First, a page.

A lawsuit challenging Northampton County's innovative bridge bundling project has been rejected in an Opinion handed down today by Judge Craig Dally. He ruled that the suing Plaintiffs, Clearwater Construction and Northampton County Bridge Partners, LLC, lacked standing. As a result, they failed to even make it to first base.
This lawsuit involves the county's use of a "private-public partnership" contract, called P3, to repair or replace 33 structurally deficient bridges, all in one shot. The bridges were conveyed to the county's General Purpose Authority, which then sought bids from one set of experts for the entire $40 million project. This is expected to both save money and create efficiencies.
The contract had been awarded to Kriger Construction, although approval from Northampton County Council was needed. This was on the agenda for September 15, but was pulled.
In the Complaint, Clearwater and NorCo Bridge Partners contend that Kriger failed to satisfy the prerequisite requirements for a responsible bidder, and lacks bridge experience. In addition, they claim that the General Purpose Authority and department of Community and Economic Development gave undue weight to Kriger. They claimed that there had been improper influence, which they contended they could prove through discovery.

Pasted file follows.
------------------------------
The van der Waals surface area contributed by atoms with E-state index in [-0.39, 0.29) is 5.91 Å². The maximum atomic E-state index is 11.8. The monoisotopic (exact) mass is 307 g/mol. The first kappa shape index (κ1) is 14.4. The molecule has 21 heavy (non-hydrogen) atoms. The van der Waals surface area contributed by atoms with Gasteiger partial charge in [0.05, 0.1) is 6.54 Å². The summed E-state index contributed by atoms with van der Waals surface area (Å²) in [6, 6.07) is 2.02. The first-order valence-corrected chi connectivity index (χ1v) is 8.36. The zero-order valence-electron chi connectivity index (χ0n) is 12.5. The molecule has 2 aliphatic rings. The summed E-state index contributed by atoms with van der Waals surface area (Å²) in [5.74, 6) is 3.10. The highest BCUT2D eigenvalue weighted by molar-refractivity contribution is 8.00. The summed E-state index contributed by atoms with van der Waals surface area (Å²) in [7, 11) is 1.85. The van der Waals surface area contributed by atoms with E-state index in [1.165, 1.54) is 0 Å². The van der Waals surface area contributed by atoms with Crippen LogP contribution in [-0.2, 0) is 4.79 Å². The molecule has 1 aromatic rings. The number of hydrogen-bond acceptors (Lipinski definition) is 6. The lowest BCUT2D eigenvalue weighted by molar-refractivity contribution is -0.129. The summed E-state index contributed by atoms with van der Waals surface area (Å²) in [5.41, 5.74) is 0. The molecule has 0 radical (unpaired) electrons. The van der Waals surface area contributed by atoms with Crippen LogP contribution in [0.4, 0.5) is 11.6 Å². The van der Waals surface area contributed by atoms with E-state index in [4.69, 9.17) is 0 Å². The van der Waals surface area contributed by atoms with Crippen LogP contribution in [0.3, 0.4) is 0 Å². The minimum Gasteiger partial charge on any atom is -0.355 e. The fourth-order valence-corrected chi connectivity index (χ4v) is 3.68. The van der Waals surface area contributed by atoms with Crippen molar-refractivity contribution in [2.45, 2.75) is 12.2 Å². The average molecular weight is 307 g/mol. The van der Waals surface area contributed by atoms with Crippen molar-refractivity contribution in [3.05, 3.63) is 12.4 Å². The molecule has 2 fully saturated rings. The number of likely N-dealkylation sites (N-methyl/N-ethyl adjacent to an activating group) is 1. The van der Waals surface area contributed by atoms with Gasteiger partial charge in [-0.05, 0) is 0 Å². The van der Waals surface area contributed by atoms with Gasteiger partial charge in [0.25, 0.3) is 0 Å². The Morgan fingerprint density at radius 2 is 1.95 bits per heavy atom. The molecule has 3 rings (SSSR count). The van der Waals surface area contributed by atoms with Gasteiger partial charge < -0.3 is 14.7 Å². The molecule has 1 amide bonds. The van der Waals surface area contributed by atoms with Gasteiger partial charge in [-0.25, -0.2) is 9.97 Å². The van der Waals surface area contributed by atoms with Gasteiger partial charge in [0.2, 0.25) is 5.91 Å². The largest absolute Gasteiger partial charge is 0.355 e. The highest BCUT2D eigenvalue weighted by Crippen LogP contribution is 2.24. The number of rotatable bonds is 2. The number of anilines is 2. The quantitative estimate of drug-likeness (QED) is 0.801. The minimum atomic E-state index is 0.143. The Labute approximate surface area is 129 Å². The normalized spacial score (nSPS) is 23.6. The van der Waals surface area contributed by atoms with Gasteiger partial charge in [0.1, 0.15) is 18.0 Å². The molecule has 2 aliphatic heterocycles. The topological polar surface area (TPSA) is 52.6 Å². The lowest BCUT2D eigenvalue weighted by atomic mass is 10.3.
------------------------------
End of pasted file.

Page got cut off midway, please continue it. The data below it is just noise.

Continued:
Under Pennsylvania law, a disappointed bidder ordinarily holds no property interest in a lost contract. Judge Dally was asked to interpret the Public-Private Transportation Partnership Act in the context of the bidding process for a contract with the county, which is a matter of first impression. Judge Dally concluded that, if the Plaintiffs were a "development entity" or the Defendants a Commonwealth agency, there would be statutory standing. But he concluded that no such conclusion is warranted.
Because this is a matter of first impression, an appeal appears to be likely.
Blogger's Note: Originally published 10/3 at 2:40 pm.